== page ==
BADIN: Police personnel were deployed at sensitive places within the Luari Sharif town, some 15 kilometres from here, and a strong contingent stood guard around the shrine of Hazrat Khwaja Mohammad Zaman, better known as Sultanul Aulia, amid tension between two rival groups of his disciples — one supported by ulema of a particular school of thought and the other one subscribing to the rituals followed by their ancestors.
Differences between the two groups had cropped up decades ago but the bone of contention was custodianship of the shrine. The shrine was sealed 37 years ago after a clash between them had left many people dead and injured. Sporadic clashes were reported after every four to five years but none of them resulted in heavy casualties. The Sindh government made two attempts to reopen the shrine since then but had to seal it off again after a few hours or a few days due to tension between the two groups.
A couple of days back, the home department on the recommendation of Badin district administration, imposed Section 144 in the town fearing violence amid reports that an unknown group of disciples was contemplating to “perform Haj” at the shrine on the 9th of Zilhaj (Tuesday) and a rival group was out to foil any such attempt. Such “pilgrimage” had allegedly been performed in the 1950s or 1960s, according to local residents.
A couple of days back, some ulema and other religious scholars, including Mufti Muneebur Rehman, Sahibzada Mohammad Zubair, Mufti Mohammad Jan Naeemi, Hafiz Ghulam Mohammad Soho and Pir Agha Jan Sarhandi, along with custodian of the shrine, Pir Mohammad Sadiq Qureshi, held a press conference here urging the authorities concerned to lift the Section 144 restrictions. They strongly rejected the reports that any group was trying to mobilise people for the so-called Haj.
However, sensing danger of violence in the town, Badin SSP Shabbir Ahmed Sethar deployed 150 police personnel under the command of two DSPs at the shrine and all sensitive points of the town to maintain law and order and prevent any eventuality.
Speaking to local reporters, he said maintaining law and order was his prime responsibility, adding that he was personally monitoring the situation.
No untoward incident, however, was reported from any part of the town till the last reports came in late in the evening.
The shrine custodian and religious scholars at their press conference said that the occurrence of the so-called Haj at the shrine was mere propaganda resorted to by “opponents of the shrine’s custodians of the past during British Raj to gain political mileage”.
They said all disciples of Sultanul Aulia strictly adhered to Shariah, adding that the custodians and other followers of the revered figures never allowed anyone to breach Islamic teachings and values.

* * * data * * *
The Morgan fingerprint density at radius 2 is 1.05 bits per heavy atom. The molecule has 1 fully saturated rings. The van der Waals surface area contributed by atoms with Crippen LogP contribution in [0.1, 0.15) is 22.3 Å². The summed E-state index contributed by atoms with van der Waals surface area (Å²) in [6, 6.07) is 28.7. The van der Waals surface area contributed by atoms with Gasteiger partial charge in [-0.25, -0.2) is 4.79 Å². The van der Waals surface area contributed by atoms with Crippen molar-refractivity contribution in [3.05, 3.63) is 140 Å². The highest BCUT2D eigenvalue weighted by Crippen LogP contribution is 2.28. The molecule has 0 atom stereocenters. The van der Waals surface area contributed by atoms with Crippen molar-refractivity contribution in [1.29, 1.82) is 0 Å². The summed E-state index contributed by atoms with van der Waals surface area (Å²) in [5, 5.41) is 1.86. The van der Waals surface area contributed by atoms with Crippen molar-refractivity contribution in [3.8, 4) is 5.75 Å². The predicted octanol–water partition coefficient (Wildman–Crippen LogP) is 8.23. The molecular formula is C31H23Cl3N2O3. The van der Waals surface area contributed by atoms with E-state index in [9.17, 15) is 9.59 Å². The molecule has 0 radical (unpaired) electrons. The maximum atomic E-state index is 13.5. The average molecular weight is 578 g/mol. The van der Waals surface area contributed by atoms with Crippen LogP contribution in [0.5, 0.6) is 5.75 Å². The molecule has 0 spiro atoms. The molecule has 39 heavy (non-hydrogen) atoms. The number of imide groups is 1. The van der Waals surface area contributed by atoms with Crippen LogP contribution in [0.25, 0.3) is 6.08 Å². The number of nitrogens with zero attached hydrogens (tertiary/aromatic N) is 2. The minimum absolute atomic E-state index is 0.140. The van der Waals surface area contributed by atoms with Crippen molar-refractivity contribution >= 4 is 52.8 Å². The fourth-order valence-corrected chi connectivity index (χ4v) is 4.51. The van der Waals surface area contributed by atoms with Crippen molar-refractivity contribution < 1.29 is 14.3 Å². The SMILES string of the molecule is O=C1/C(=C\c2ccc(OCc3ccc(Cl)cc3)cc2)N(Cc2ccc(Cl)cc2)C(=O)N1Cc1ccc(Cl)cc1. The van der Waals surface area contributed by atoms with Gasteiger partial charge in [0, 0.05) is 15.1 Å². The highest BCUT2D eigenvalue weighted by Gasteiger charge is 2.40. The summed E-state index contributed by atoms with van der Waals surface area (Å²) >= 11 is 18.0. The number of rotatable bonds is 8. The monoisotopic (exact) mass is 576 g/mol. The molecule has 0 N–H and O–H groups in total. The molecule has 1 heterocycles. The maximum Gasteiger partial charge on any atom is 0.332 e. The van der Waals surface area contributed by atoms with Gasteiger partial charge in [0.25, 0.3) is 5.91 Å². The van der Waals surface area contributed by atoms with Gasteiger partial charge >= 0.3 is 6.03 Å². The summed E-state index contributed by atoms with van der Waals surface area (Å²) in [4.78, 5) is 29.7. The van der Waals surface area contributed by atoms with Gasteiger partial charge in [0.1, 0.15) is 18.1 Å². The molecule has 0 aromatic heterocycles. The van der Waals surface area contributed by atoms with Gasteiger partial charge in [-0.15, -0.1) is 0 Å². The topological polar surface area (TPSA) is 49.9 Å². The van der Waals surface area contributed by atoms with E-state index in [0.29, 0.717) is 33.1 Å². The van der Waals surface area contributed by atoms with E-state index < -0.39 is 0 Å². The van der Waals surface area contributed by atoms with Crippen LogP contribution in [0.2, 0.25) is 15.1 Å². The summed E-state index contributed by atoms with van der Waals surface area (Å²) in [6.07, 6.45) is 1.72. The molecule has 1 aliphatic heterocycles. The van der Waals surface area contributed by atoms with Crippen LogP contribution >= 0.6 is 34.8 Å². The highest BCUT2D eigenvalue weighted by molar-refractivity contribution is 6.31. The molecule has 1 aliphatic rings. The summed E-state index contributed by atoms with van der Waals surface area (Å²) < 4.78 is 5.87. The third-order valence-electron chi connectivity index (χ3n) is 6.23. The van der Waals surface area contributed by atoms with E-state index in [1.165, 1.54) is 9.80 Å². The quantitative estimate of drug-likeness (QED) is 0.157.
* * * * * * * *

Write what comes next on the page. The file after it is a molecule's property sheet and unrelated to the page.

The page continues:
“Even playing music at the shrine is strictly prohibited,” the muftis said. They demanded withdrawal of Section 144 forever to facilitate attendance of disciples in religious activities without any fear.
Religious scholars belonging to another school of thought also held a press conference the next day to remind the provincial government and district administration that the shrine had been sealed under a court order, which was still in field.
Maulana Abdul Hafeez Samoon, Qari Mehmood and others said unsealing of the shrine and allowing disciples to hold congregation inside would be tantamount to contempt of court.
They warned that any such action on the part of the authorities concerned could result in breach of peace.
It may be recalled that in January last year, the shrine was reopened after 36 years of closure on the orders of Auqaf Secretary Munawwar Mahesar, who had personally unsealed it.
He was quoted as saying that although his department had been looking after maintenance of the shrine round the year, it had sustained heavy damage during the 2011 rains and flooding that hit the entire province. He had observed that proper repair and renovation at the shrine could not be undertaken due to a tense situation that always prevailed in Luari Sharif town.
It was announced that women visitors would be allowed to enter the shrine from 7am to 11am and male visitors from 3pm to 7pm daily.
In an earlier attempt, in 2015, to reopen the shrine had led to a near showdown between rival groups of disciples. In an incident of firing, one person had lost his life. The shrine was ultimately sealed off again to avoid a flare-up.
Published in Dawn, July 21st, 2021